Primary thrombocythemia is when the bone marrow is making too many platelets without a known cause. Platelets are essential for blood clotting.
Primary thrombocythemia is a disorder that is caused by too much growth of a type of cell that is used to make blood cells. Although the platelets are mostly affected, the red blood cells and white blood cells may also be involved. This condition slowly gets worse over time.
The disease is in the same family of disorders as:
Usually it affects people in middle age. It can also be seen in younger patients, especially females under age 40.
People with this condition make too many platelets and may have a problem with blood clots (thrombosis). Because these platelets do not work normally, bleeding is also a common problem.
The condition may even cause strokes in some people.
This condition is often detected on blood tests done for other reasons, before there are any symptoms.
A physical exam may show an enlarged spleen or liver. There may be abnormal blood flow in the toes or feet, as well as skin damage caused by that abnormal blood flow.
Other tests may include:
If a patient has life-threatening complications, a procedure to remove platelets directly from the blood (platelet pheresis) can quickly decrease the platelet count.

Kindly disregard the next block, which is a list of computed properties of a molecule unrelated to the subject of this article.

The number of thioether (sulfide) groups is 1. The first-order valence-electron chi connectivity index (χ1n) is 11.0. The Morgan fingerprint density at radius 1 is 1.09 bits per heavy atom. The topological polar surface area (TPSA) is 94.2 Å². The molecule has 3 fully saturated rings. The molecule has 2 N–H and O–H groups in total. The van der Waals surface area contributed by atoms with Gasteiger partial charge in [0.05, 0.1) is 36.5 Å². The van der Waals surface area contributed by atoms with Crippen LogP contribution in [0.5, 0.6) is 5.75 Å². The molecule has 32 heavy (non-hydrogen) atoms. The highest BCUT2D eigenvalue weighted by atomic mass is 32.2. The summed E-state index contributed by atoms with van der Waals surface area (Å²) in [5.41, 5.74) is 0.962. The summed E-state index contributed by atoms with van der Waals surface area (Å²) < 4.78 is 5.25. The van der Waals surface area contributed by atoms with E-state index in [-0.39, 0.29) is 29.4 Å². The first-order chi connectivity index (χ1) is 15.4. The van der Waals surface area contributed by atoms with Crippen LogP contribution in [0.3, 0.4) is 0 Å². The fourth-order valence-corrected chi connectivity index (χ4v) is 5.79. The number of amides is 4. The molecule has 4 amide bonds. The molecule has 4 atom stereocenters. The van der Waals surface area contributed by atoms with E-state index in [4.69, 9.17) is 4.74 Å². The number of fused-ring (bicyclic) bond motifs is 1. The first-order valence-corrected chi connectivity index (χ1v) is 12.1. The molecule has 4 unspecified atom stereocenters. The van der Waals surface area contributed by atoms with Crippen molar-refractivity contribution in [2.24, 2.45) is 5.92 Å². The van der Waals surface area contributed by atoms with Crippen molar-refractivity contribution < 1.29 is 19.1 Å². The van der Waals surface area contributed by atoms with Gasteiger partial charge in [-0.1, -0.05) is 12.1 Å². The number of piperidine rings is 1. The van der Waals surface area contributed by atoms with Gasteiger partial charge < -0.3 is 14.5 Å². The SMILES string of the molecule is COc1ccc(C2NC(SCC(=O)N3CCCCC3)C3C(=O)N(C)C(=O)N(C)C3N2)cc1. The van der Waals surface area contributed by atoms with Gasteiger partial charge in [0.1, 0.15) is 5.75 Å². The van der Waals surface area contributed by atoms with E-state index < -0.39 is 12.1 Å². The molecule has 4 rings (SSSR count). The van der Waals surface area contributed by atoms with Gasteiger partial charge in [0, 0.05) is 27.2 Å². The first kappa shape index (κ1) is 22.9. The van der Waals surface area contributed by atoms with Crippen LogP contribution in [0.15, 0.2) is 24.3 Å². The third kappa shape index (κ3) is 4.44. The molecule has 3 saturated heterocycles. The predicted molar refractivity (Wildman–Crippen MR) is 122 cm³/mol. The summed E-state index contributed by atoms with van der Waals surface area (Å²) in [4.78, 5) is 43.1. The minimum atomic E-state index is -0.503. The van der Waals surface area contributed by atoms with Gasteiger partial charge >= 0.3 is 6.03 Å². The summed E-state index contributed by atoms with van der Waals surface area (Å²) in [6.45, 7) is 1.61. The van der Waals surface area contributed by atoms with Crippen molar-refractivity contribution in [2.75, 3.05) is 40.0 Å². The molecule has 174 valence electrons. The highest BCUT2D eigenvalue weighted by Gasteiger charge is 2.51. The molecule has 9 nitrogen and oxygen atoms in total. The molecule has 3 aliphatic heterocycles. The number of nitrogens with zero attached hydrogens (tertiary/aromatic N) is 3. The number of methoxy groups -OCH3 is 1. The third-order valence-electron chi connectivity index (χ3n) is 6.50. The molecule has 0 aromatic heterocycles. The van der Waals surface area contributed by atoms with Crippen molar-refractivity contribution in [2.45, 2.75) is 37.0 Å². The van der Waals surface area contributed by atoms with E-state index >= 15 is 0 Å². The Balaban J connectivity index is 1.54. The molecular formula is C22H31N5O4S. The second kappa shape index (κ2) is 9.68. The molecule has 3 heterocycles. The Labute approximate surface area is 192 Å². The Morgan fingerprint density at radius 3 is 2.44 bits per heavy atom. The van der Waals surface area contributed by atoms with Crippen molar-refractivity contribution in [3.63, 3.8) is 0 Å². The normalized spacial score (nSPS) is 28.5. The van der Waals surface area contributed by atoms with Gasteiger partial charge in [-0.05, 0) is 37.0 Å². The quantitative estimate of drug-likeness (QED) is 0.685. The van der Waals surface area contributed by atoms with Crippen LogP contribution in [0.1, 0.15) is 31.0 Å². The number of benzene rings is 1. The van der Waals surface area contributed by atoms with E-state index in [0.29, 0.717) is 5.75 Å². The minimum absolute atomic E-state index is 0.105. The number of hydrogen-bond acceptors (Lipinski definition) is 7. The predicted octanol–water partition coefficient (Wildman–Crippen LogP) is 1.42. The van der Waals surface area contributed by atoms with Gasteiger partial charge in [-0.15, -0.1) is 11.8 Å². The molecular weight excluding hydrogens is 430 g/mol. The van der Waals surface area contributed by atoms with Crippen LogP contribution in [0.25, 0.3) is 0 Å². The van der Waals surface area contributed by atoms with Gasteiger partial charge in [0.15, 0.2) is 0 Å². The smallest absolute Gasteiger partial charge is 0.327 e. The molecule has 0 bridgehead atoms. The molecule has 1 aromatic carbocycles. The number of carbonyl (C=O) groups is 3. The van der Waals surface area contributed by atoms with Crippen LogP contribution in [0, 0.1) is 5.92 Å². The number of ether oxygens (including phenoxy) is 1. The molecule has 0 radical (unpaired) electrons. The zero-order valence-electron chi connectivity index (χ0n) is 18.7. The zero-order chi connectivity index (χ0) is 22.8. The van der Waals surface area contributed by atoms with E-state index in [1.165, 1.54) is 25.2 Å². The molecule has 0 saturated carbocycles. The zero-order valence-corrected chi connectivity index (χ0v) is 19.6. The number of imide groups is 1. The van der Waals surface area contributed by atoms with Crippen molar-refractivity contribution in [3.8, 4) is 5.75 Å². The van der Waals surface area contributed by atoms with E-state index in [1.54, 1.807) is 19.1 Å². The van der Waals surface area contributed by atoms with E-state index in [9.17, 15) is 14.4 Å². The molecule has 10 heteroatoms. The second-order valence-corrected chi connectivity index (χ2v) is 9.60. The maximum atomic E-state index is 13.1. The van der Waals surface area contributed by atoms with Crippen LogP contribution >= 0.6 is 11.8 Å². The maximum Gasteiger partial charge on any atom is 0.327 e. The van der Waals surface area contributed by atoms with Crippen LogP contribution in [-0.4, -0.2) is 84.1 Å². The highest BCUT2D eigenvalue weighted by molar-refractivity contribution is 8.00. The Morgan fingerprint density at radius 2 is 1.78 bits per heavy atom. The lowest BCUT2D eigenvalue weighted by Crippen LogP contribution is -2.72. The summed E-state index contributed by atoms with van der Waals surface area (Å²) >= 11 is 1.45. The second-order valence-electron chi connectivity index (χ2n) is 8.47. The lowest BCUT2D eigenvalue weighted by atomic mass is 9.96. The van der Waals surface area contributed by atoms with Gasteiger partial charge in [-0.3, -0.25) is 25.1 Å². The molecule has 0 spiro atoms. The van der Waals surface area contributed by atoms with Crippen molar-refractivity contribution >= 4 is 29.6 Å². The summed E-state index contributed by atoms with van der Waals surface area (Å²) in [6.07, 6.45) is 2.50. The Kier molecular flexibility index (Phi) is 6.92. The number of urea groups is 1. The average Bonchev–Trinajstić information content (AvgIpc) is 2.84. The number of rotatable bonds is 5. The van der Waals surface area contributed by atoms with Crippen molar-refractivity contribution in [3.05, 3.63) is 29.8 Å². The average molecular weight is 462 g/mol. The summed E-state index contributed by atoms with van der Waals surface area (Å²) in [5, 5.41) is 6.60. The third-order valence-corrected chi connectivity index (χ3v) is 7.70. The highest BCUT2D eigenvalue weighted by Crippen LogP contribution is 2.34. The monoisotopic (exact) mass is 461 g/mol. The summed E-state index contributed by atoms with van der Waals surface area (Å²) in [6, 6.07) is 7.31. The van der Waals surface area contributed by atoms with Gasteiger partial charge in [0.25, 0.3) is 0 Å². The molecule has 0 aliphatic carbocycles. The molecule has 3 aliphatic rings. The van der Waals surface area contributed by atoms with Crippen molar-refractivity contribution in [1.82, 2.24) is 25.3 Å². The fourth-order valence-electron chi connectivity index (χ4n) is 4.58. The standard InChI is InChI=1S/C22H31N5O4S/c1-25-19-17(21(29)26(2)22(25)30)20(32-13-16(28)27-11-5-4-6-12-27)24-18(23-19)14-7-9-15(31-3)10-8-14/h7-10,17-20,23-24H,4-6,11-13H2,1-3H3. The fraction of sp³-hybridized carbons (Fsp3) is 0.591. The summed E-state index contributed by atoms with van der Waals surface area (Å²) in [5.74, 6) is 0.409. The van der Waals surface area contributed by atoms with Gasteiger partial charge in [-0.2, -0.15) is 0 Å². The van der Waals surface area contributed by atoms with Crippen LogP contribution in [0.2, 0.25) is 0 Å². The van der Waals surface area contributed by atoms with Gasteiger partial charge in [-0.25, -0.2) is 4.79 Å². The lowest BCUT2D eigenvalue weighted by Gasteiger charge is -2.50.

Long-term use of medications to decrease the platelet count can reduce both bleeding and clotting complications. The most commonly used medications include hydroxyurea, interferon-alpha, or anagrelide.
In patients who are at high risk for clotting (older patients, those with very high platelet levels or who have had past clotting episodes), aspirin at a low dose (81 to 100 mg per day) decreases clotting episodes.
Many patients do not need any treatment. However, the health care provider should monitor their condition.
The outcome varies. Most people go long periods of time without complications and have a normal life expectancy. In a very small number of patients, complications from bleeding (hemorrhage) and blood clots (thrombosis) can cause serious problems.
In a small number of patients, the disease will change into acute leukemia or myelofibrosis.
Call your health care provider:
Essential thrombocythemia; Essential thrombocytosis
Finazzi G, Xu M, Barbui T, Hoffman R. Essential thrombocythemia. In: Hoffman R, Benz EJ Jr., Shattil SJ, et al, eds. Hoffman Hematology: Basic Principles and Practice. 5th ed. Philadelphia, Pa: Churchill Livingstone Elsevier;2008:chap 127.
Tefferi A. Myeloproliferative disorders: Essential thrombocythemia and primary myelofibrosis. In: Goldman L, Ausiello D, eds. Cecil Medicine. 23rd ed. Philadelphia, Pa: Saunders Elsevier;2007:chap 177.
Updated by: David C. Dugdale, III, MD, Professor of Medicine, Division of General Medicine, Department of Medicine, University of Washington School of Medicine; and Yi-Bin Chen, MD, Leukemia/Bone Marrow Transplant Program, Massachusetts General Hospital. Also reviewed by David Zieve, MD, MHA, Medical Director, A.D.A.M., Inc.
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